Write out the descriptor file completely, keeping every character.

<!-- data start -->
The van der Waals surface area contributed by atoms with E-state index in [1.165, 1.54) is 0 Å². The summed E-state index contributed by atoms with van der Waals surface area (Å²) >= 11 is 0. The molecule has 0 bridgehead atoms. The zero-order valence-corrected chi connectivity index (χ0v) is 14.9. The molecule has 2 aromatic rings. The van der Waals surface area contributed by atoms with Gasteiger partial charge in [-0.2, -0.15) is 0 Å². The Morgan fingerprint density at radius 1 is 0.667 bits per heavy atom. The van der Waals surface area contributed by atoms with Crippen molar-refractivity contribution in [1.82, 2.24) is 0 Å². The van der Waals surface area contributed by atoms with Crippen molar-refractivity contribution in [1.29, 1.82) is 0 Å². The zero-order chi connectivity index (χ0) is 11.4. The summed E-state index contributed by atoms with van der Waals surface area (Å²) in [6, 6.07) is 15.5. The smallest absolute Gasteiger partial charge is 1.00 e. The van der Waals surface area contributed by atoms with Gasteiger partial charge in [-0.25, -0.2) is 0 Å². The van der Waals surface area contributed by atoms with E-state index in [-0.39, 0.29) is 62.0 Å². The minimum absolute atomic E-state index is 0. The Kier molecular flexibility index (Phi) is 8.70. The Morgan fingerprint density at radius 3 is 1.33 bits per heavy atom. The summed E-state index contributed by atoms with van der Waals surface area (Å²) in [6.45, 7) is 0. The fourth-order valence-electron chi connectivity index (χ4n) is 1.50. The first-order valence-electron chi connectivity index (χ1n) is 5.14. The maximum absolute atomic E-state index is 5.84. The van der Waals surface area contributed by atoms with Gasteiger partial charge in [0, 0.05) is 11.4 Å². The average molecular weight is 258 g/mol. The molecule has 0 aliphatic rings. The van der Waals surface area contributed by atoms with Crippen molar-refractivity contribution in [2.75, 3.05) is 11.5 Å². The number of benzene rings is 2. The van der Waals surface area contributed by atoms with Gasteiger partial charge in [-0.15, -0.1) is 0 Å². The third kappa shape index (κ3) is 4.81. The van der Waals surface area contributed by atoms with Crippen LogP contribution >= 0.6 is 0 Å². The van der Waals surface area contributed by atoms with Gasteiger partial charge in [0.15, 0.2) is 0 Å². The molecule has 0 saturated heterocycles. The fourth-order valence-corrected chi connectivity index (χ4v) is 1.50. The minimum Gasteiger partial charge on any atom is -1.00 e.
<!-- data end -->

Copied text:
The van der Waals surface area contributed by atoms with E-state index in [1.165, 1.54) is 0 Å². The summed E-state index contributed by atoms with van der Waals surface area (Å²) >= 11 is 0. The molecule has 0 bridgehead atoms. The zero-order valence-corrected chi connectivity index (χ0v) is 14.9. The molecule has 2 aromatic rings. The van der Waals surface area contributed by atoms with Gasteiger partial charge in [-0.2, -0.15) is 0 Å². The Morgan fingerprint density at radius 1 is 0.667 bits per heavy atom. The van der Waals surface area contributed by atoms with Crippen molar-refractivity contribution in [1.82, 2.24) is 0 Å². The van der Waals surface area contributed by atoms with Crippen molar-refractivity contribution in [1.29, 1.82) is 0 Å². The zero-order chi connectivity index (χ0) is 11.4. The summed E-state index contributed by atoms with van der Waals surface area (Å²) in [6, 6.07) is 15.5. The smallest absolute Gasteiger partial charge is 1.00 e. The van der Waals surface area contributed by atoms with Gasteiger partial charge in [-0.25, -0.2) is 0 Å². The van der Waals surface area contributed by atoms with E-state index in [-0.39, 0.29) is 62.0 Å². The minimum absolute atomic E-state index is 0. The Kier molecular flexibility index (Phi) is 8.70. The Morgan fingerprint density at radius 3 is 1.33 bits per heavy atom. The summed E-state index contributed by atoms with van der Waals surface area (Å²) in [6.45, 7) is 0. The fourth-order valence-electron chi connectivity index (χ4n) is 1.50. The first-order valence-electron chi connectivity index (χ1n) is 5.14. The maximum absolute atomic E-state index is 5.84. The van der Waals surface area contributed by atoms with Gasteiger partial charge in [0, 0.05) is 11.4 Å². The average molecular weight is 258 g/mol. The molecule has 0 aliphatic rings. The van der Waals surface area contributed by atoms with Crippen molar-refractivity contribution in [2.75, 3.05) is 11.5 Å². The number of benzene rings is 2. The van der Waals surface area contributed by atoms with Gasteiger partial charge in [-0.15, -0.1) is 0 Å². The third kappa shape index (κ3) is 4.81. The van der Waals surface area contributed by atoms with Crippen LogP contribution >= 0.6 is 0 Å². The van der Waals surface area contributed by atoms with Gasteiger partial charge in [0.15, 0.2) is 0 Å². The molecule has 0 saturated heterocycles. The fourth-order valence-corrected chi connectivity index (χ4v) is 1.50. The minimum Gasteiger partial charge on any atom is -1.00 e.